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Government Report Contradicts White House On Climate Change

A U.S. government report says human industry is “very likely” the primary cause of climate change.

A draft climate report contradicts the Trump administration’s statements of doubt about links between greenhouse gas emissions and rising global temperatures over the last century.

A draft of a sweeping report from U.S. government researchers has underscored what is already widely accepted among climate scientists: human activities are the main drivers of climate change.

The draft report, named Volume II of the National Climate Assessment, has been in the works for years, and includes research from at least 13 federal agencies.

The final version is slated for publication in December 2018.

The draft concludes that it is “extremely likely that human influence has been the dominant cause of the observed warming since the mid-20th century.”

It cites recent record-breaking weather extremes, melting arctic ice and three of the warmest years ever recorded. Its conclusions rely on a large body of peer-reviewed research.

Researchers also outlined several predictions from a previous report in 2014 that have now come true, including increased coastal flooding, warming oceans disrupting fisheries, receding permafrost and a long list of damaging effects on agriculture.

The report also estimates the cost of extreme climate events at $1.1 trillion since 1980.

Meanwhile on Wednesday Kathleen Hartnett White, President Trump’s top candidate for the White House Council on Environmental Quality, told her Senate confirmation hearing that she had “many questions that remain unanswered by current climate policy.”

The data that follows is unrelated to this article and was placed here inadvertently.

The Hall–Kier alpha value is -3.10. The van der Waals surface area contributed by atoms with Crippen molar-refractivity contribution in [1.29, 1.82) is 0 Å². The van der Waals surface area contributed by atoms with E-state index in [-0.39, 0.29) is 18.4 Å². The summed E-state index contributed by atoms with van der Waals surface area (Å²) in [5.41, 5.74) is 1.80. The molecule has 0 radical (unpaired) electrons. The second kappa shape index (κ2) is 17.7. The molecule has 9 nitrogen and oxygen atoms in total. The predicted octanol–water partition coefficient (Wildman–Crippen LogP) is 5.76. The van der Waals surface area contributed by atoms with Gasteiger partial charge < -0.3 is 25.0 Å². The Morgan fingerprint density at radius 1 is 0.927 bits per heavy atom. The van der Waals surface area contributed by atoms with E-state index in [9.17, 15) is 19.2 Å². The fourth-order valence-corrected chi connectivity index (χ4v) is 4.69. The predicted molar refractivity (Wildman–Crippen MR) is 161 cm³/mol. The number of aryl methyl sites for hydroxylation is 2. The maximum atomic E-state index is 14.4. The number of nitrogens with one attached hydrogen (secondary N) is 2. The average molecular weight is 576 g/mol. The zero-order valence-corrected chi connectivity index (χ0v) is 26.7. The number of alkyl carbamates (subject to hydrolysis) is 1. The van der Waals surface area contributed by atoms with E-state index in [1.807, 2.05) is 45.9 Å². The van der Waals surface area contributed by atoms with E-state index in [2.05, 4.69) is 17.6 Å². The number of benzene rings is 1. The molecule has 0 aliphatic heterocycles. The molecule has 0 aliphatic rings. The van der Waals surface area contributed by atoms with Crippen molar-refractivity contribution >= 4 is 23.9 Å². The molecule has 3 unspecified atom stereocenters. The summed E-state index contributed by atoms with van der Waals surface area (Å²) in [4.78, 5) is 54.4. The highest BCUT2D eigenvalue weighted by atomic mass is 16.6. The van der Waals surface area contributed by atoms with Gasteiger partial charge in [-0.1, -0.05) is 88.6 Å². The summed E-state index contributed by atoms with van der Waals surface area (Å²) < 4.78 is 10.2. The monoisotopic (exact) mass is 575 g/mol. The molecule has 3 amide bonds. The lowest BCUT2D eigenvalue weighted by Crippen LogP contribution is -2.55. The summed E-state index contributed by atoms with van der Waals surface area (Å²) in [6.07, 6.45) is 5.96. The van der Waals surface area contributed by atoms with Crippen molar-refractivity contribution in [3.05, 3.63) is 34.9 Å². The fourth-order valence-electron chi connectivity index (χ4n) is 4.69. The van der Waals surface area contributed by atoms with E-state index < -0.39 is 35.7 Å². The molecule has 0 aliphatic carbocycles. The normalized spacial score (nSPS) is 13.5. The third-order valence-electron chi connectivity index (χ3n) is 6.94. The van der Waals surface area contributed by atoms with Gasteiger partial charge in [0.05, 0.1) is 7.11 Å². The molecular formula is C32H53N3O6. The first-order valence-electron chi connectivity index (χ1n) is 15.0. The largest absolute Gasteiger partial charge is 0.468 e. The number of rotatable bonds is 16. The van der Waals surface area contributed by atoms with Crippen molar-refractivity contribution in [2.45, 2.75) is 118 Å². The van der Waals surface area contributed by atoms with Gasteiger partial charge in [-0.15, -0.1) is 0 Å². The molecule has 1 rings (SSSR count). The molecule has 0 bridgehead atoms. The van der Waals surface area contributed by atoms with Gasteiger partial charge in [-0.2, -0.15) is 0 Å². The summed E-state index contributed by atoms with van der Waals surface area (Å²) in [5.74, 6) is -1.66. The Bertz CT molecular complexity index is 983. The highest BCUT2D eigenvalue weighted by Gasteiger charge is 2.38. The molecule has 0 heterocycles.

She called the extent of the link between human activity and climate change “very uncertain.”

Environmental Protection Agency head Scott Pruitt earlier this year made similar comments in an interview with CNBC’s Joe Kernen, saying that he “would not agree that [carbon dioxide] is a primary contributor to the global warming that we see.”

Hartnett White’s comments come as Syria pledges to join the Paris climate agreement, leaving the US isolated and off the list of 100 countries invited to the climate summit in Paris this December.

President Trump announced in June that the US would withdraw from the Paris accord, saying the agreement would cost the U.S. 6.5 million jobs and favors countries like China and India.

Read More:

  • What the Climate Report Says About the Impact of Global Warming (New York Times)
  • Massive Government Report Says Climate Is Warming And Humans Are The Cause (NPR)
  • Read the Full Climate Science Special Report (New York Times)
  • Trump’s Top Environmental Pick Says She Has ‘Many Questions’ About Climate Change (Washington Post)
  • Paris Climate Accord: Syria To Sign Up, Isolating US (BBC)
Chad Bouchard

Chad Bouchard is a veteran reporter and WFIU alum who has covered wild and wooly beats from Indonesia to Capitol Hill. His radio work has aired on NPR, PRI and Voice of America, and his writing has appeared in The Sunday Telegraph and Scientific American’s health magazine, Lives. He has also spent a lifetime gardening, foraging and eating weird stuff.

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